But there’s at least one big change for Indego on the horizon: Culp said the system is looking to bring back the Single Ride option in the future, which went away in 2018. The last time the option was available, a 30-minute Single Ride pass cost riders $4.

“At this point, being able to provide SEPTA and Indego as complements to each other is really our goal,” Culp said.

Invest in public space and preparedness.

As extreme weather events continue to increase, public spaces often must play “double duty” —  absorbing rainwater, providing heat protection, and providing other ecological benefits, while still serving as places for gathering or respite.

“That means that our city tax dollars don’t go as far, and we do have to lean on the private sector,” said Meera Joshi, deputy mayor of operations for the City of New York.

While there are also several federal mechanisms for funding urban green projects, Joshi said she’d like to see federal formula dollars — which allocate funding to recipients based on formulas set by Congress — go toward resiliency initiatives in all 50 states.

“We have to compete each time to do big resiliency projects, like creating sea walls and bluebelts… if it’s a Whac-A-Mole system to compete for these dollars, it’s very difficult for large urban environments to plan accordingly,” Joshi said.

Currently, she said, more federal dollars are spent repairing the damage after disaster strikes, rather than preventing it.

“We need a collective acknowledgment that building isn’t just about building anymore,” Joshi said, “it’s also about protection.”

Build community trust.

Philadelphia Parks and Recreation’s Urban Forestry Unit manages over 10,000 acres of parkland and 117,000 street trees.

A year ago, the city launched its Philly Tree Plan — a 10-year strategic plan for how to grow the urban forest equitably and to work with residents to combat climate change.

When creating the plan, the project team mapped priority areas of the city (using income levels, heat indexes, health outcomes, and other indicators), and recruited 22 community members from those areas to be ambassadors for the tree program in their neighborhoods in exchange for a stipend. The ambassadors completed 62 peer interviews in total, and the project team spoke to about 850 additional residents at community meetings.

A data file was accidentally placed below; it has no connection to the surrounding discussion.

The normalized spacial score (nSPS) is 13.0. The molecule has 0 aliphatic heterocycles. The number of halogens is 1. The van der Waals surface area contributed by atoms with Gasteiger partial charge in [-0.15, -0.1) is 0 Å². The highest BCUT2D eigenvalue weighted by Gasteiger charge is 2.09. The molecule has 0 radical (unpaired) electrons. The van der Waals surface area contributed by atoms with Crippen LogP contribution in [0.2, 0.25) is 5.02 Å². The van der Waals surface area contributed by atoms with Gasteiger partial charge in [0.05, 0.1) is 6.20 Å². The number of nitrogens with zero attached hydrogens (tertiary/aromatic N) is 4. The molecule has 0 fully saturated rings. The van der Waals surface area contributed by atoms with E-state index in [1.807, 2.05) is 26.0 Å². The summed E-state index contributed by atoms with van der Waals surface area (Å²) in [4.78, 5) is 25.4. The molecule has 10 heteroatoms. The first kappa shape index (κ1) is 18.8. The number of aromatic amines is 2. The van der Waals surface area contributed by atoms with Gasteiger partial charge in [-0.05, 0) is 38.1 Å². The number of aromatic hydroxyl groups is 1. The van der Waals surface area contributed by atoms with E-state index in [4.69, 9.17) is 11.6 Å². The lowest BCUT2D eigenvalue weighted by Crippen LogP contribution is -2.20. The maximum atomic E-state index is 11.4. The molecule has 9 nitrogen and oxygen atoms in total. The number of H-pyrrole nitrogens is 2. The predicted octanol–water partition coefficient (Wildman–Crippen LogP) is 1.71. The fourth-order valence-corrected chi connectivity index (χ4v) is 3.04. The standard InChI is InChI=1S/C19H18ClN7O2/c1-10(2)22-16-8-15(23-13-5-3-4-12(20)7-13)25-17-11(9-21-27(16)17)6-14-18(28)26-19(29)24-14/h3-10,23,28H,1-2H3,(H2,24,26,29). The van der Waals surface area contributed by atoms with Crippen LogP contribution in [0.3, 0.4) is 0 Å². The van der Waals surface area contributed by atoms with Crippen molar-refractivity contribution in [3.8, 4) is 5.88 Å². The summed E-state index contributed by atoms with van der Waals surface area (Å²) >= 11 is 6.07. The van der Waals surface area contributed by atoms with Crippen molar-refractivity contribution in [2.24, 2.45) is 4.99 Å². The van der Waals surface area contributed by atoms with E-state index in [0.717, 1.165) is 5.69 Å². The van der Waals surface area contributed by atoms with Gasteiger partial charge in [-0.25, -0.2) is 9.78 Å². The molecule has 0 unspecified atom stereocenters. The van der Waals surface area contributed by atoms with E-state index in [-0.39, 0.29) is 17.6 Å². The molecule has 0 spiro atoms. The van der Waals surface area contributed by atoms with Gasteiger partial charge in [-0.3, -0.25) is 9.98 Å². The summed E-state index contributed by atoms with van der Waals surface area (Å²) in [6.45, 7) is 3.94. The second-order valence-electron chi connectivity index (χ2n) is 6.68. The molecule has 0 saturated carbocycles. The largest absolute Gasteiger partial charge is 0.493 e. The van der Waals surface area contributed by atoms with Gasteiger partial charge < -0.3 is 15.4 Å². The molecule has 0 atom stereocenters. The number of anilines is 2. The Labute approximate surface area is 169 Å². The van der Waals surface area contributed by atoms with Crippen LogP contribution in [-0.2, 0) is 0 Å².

“We were not having the ambassadors go prophesize about how great trees were to their neighbors. We wanted them to tell us what were the challenges their friends and neighbors were encountering,” said Erica Smith-Fichman, community forestry manager, for Philly Parks & Rec.

She emphasized that people in the city understand that trees have value. What they need, she said, is for the City to be a trusted community partner when thinking about planting and maintaining trees, especially in low-income neighborhoods.

“They need for the City to maintain the trees it has and to build trust, so that they will be more confident and comfortable in having trees planted around their property,” Smith-Fichman said. “Because trees have costs, and some of them are surprise costs. We have a city with over a quarter of residents living under the poverty line, and people cannot afford to have those surprise costs.”


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Lauren Ingeno is a Philly-based freelance writer and editor who covers science, health, and humans. She is a mother to one mischievous tabby cat, and in her spare time enjoys dancing, finding the best sandwiches in Philadelphia, and being in and around water. Follow her on Twitter (@laureningeno) and subscribe to her newsletter: stopgap.substack.com. View all posts by Lauren Ingeno